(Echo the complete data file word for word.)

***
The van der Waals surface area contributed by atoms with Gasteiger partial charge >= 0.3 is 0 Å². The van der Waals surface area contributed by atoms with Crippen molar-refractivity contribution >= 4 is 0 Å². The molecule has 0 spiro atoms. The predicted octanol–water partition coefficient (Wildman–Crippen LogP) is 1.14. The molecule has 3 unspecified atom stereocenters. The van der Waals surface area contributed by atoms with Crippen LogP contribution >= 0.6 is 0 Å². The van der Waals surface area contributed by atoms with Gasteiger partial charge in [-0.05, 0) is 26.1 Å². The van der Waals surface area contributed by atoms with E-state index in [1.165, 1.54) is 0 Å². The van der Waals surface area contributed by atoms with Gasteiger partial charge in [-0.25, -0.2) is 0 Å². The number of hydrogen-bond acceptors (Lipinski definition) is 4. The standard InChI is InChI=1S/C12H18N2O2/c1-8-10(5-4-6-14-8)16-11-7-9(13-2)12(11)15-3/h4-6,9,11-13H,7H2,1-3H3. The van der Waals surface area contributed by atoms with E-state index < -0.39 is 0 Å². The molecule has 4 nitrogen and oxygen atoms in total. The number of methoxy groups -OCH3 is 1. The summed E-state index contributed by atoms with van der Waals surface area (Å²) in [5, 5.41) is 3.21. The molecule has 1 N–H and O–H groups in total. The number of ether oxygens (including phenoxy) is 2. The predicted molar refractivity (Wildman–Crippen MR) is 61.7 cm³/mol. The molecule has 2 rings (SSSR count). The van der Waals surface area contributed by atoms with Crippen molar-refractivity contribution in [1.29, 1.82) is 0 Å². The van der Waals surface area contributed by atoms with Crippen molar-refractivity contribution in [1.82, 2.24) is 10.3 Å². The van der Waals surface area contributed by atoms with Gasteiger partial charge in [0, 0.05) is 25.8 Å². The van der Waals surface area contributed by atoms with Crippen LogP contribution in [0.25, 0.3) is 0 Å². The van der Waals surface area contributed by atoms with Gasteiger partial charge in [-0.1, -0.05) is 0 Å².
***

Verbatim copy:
The van der Waals surface area contributed by atoms with Gasteiger partial charge >= 0.3 is 0 Å². The van der Waals surface area contributed by atoms with Crippen molar-refractivity contribution >= 4 is 0 Å². The molecule has 0 spiro atoms. The predicted octanol–water partition coefficient (Wildman–Crippen LogP) is 1.14. The molecule has 3 unspecified atom stereocenters. The van der Waals surface area contributed by atoms with Crippen LogP contribution >= 0.6 is 0 Å². The van der Waals surface area contributed by atoms with Gasteiger partial charge in [-0.05, 0) is 26.1 Å². The van der Waals surface area contributed by atoms with E-state index in [1.165, 1.54) is 0 Å². The van der Waals surface area contributed by atoms with Gasteiger partial charge in [-0.25, -0.2) is 0 Å². The number of hydrogen-bond acceptors (Lipinski definition) is 4. The standard InChI is InChI=1S/C12H18N2O2/c1-8-10(5-4-6-14-8)16-11-7-9(13-2)12(11)15-3/h4-6,9,11-13H,7H2,1-3H3. The van der Waals surface area contributed by atoms with E-state index < -0.39 is 0 Å². The molecule has 4 nitrogen and oxygen atoms in total. The number of methoxy groups -OCH3 is 1. The summed E-state index contributed by atoms with van der Waals surface area (Å²) in [5, 5.41) is 3.21. The molecule has 1 N–H and O–H groups in total. The number of ether oxygens (including phenoxy) is 2. The predicted molar refractivity (Wildman–Crippen MR) is 61.7 cm³/mol. The molecule has 2 rings (SSSR count). The van der Waals surface area contributed by atoms with Crippen molar-refractivity contribution in [1.29, 1.82) is 0 Å². The van der Waals surface area contributed by atoms with Crippen molar-refractivity contribution in [1.82, 2.24) is 10.3 Å². The van der Waals surface area contributed by atoms with Gasteiger partial charge in [0, 0.05) is 25.8 Å². The van der Waals surface area contributed by atoms with Crippen LogP contribution in [0.25, 0.3) is 0 Å². The van der Waals surface area contributed by atoms with Gasteiger partial charge in [-0.1, -0.05) is 0 Å².